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Publication numberUS4771367 A
Publication typeGrant
Application numberUS 07/046,258
Publication date13 Sep 1988
Filing date4 May 1987
Priority date4 May 1987
Fee statusLapsed
Publication number046258, 07046258, US 4771367 A, US 4771367A, US-A-4771367, US4771367 A, US4771367A
InventorsMichael J. Serr, Carlyle Serr, Lawrence E. Pierce
Original AssigneeHigh Q Manufacturing Co.
Export CitationBiBTeX, EndNote, RefMan
External Links: USPTO, USPTO Assignment, Espacenet
Electric plug with circuit breaker
US 4771367 A
Abstract
The specification discloses an injection-molded electric plug having an integral circuit breaker. The plug housing is molded directly onto the power cord and defines a circuit breaker chamber. A circuit breaker is slidably received within the chamber and retained therein by spring fingers. The housing is elongated and the prongs extend from one of the long sides thereof so that the housing lays substantially flat against a receptacle. The prongs are angularly oriented with respect to the elongated body so that the body will not overlie adjacent receptacle outlets.
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Claims(4)
The embodiments of the invention in which an exclusive property or privilege is claimed are defined as follows:
1. An electric plug comprising:
an elongated body having a longitudinal axis and a pair of opposite ends, said body further having a front face between said opposite ends, one of said ends adapted to receive a power cord in a direction generally parallel to said front face; and
a pair of power prongs extending from said front face in a direction generally perpendicular to said body axis, said power prongs being oriented such that a line drawn through said power prongs forms an angle with said body axis, said angle in the range zero degrees to approximately forty-five degrees, whereby said prongs can be inserted into one receptacle of a duplex outlet and said elongated body will not overlie an adjacent receptacle.
2. An electric plug as defined in claim 1 wherein the other of said ends is adapted to receive power-interrupt means in a direction generally parallel to said front face.
3. An electric plug as defined in claim 2 wherein said body defines a chamber opening through the other of said ends, and further wherein said power-interrupt means is slidably received within said chamber and electrically connected in series with one of said prongs, and further wherein said power-interrupt means includes spring-loaded ratchet means for permitting said power-interrupt means to slide into said body and for preventing said power-interrupt means from being removed from said body.
4. An electric plug as defined in claim 1 wherein said body includes a pair of opposite sides, and further comprising a pair of parallel ridges, one on each of said opposite sides of said body and extending outwardly therefrom, said ridges being oriented in the longitudinal direction of the body to facilitate grasping of said body.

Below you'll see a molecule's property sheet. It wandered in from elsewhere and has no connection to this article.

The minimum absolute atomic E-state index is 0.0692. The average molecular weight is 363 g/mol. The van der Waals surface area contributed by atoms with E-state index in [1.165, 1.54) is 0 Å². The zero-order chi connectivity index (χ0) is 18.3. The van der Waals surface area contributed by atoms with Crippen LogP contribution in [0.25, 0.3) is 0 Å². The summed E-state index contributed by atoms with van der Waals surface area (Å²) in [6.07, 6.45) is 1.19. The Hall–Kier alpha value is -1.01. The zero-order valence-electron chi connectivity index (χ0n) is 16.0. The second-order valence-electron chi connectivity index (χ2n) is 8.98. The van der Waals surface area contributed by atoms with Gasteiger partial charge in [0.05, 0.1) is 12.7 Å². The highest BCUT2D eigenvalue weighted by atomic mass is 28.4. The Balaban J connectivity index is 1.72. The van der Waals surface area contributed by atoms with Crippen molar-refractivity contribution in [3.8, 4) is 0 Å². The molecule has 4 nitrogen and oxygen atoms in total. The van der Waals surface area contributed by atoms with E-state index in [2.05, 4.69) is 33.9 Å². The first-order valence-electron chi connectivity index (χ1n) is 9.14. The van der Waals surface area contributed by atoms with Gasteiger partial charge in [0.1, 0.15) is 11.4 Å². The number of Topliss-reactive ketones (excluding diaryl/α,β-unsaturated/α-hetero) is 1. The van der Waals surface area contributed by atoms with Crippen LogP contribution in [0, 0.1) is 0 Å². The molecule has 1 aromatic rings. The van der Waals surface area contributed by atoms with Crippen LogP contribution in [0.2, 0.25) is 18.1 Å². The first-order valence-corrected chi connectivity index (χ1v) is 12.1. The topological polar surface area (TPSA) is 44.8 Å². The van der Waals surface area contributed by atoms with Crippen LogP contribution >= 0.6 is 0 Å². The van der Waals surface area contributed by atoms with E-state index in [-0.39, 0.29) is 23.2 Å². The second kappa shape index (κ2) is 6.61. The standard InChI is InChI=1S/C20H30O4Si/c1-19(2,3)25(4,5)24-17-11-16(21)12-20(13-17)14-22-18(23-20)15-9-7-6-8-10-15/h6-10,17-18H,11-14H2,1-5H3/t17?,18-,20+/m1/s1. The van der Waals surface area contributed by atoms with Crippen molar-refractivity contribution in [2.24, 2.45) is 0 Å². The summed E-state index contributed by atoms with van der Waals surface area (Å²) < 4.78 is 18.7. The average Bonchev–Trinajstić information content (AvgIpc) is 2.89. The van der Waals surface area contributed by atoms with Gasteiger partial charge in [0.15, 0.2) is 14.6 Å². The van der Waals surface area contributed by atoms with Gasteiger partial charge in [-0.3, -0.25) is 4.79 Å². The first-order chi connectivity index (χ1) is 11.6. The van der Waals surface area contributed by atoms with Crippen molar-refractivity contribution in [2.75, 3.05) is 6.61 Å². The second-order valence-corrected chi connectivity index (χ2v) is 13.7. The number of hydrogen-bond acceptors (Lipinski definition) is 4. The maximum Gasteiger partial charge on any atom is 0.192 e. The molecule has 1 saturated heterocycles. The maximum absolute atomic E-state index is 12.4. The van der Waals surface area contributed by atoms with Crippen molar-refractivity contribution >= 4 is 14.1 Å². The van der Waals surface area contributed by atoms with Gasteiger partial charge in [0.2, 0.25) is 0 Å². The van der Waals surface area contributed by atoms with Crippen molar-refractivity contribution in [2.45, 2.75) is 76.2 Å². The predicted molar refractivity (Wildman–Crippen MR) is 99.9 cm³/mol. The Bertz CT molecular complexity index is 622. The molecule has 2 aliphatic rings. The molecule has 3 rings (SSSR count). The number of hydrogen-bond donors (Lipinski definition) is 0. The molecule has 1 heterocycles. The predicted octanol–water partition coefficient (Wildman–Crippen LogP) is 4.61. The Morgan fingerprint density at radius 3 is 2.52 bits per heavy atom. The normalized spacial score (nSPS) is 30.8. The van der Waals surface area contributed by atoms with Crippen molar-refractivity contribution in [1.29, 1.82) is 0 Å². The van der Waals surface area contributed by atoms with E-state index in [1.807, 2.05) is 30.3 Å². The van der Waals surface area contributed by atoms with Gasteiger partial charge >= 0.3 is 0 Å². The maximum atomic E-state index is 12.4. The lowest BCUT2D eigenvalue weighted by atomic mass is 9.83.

Description
BACKGROUND OF THE INVENTION

The present invention relates to electric plugs, and more particularly to such plugs incorporating integral over-current protection such as circuit breakers.

A wide variety of devices have been developed for providing over-current protection at the electric plug. One such approach is to provide a circuit breaker box interposed between a conventional electric plug and a conventional outlet receptacle. This device is disclosed in U.S. Pat. No. 4,484,185, issued Nov. 20, 1984, to Graves entitled SAFETY PLUG ADAPTOR. However, such devices protrude excessively from the outlet, creating safety problems and preventing appliances from being placed against the wall in which the plug is mounted. Further, the necessity of a separate box creates inventory and installation problems. Third, the box must be secured to the receptacle cover plate further complicating the construction and use of this device.

A second type of electric safety plug is illustrated in U.S. Pat. Nos. 4,086,643 and Des. 246,241 issued Apr. 25, 1978 and Nov. 1, 1977, respectively, to Jacobs, entitled COMBINATION PLUG AND POWER CUT-OFF UNIT. This plug includes a hollow multi-piece housing which supports the power cord connection, a circuit breaker, and the prong assembly. The breaker trips whenever excessive current is conducted through the prongs. This plug also suffers several disadvantages. First, its profile is excessively large so that the assembly protrudes undesirably from the receptacle. Second, the multi-piece housing can come open exposing dangerous electric connections. Third, the many pieces required to assemble this plug create inventory and assembly problems.

A third type of electric safety plug is sold by The Belden Division of Cooper Industries located in Geneva, Ill. This plug includes a plug body integrally molded over the end of a power cord and integrally supporting common and ground prongs. The housing also defines a bayonet fuse socket. A bayonet fuse with an integral power prong mounted thereon is releasably secured within the socket. If excessive current flows through the power prong, the integral fuse blows and power is interrupted. To reestablish the connection, the plug must be withdrawn from the outlet; the bayonet fuse must be removed; a proper bayonet replacement fuse must be located and reinstalled within the plug housing; and the plug must be reinserted into the outlet. This plug has several drawbacks. First, the plug must be removed from the receptacle each time the fuse is to be checked or replaced. Second, an inventory of fuses must be maintained to provide replacement capability. Third, the plug is relatively expensive to operate since the fuse-and-prong assembly must continually be replaced.